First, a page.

Experimental evolution of resistance against a competing fungus in Drosophila melanogasterWölfle, S., Trienens, M. & Rohlfs, M., Sep-2009, In : Oecologia. 161, 4, p. 781-790 10 p.
Research output: Contribution to journal › Article › Academic › peer-review
Competition between microorganisms and arthropods has been shown to be an important ecological interaction determining animal development and spatial distribution patterns in saprophagous communities. In fruit-inhabiting Drosophila, variation in insect developmental success is not only determined by species-specific effects of various noxious filamentous fungi but, as suggested by an earlier study, also by additive genetic variation in the ability to successfully withstand the negative impact of the fungi. If this variation represents a direct adaptive response to the degree to which insect breeding substrates are infested with harmful fungi, genetic variation for successful development in the presence of fungi could be maintained by variation in infestation of resource patches with fungi. We selected for the ability to resist the negative influence of mould by maintaining replicated Drosophila melanogaster populations on substrates infested with Aspergillus nidulans. After five cycles of exposure to the fungus during the larval stage, the selected populations were compared with unselected control populations regarding adult survival and reproduction to reveal an evolved resistance against the fungal competitor. On fungus-infested larval feeding substrates, emerged adults from mould-selected populations had higher survival rates and higher early fecundity than the control populations. In the unselected populations, females had higher mortality rates than males, and a high proportion of both females and males appeared to be unable to lay eggs or fertilise eggs, respectively. When larvae developed on non-infested food we found indications of a loss of resistance to abiotic and starvation stress in the adult stage in flies from the selected populations. This suggests that there are costs associated with an increase in resistance against the microbial competitor. We discuss the underlying mechanisms that might have selected for increased resistance against harmful fungi. © Springer-Verlag 2009.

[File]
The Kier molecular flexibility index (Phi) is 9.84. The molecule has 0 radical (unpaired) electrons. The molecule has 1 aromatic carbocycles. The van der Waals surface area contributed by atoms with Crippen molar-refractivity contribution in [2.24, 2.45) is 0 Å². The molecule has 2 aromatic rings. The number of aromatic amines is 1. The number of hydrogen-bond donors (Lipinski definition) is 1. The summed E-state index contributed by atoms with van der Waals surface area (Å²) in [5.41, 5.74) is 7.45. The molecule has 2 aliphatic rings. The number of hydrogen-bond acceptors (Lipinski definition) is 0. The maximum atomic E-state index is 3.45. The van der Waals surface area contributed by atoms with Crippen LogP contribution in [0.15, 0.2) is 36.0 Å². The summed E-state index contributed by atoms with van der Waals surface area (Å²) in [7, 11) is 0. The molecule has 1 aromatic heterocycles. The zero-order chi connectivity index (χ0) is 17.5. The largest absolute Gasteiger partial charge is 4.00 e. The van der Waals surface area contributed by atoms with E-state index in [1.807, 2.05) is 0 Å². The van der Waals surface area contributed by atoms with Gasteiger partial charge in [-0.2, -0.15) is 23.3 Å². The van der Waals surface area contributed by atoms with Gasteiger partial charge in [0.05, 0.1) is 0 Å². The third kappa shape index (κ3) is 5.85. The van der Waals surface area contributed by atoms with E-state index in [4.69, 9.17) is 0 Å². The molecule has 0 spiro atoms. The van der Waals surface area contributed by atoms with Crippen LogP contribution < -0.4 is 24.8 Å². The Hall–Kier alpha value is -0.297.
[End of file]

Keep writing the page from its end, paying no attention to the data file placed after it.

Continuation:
|Number of pages||10|
|Publication status||Published - Sep-2009|
- Animal-fungus interactions, Antimicrobial strategies, Fecundity, Survival, Trade-off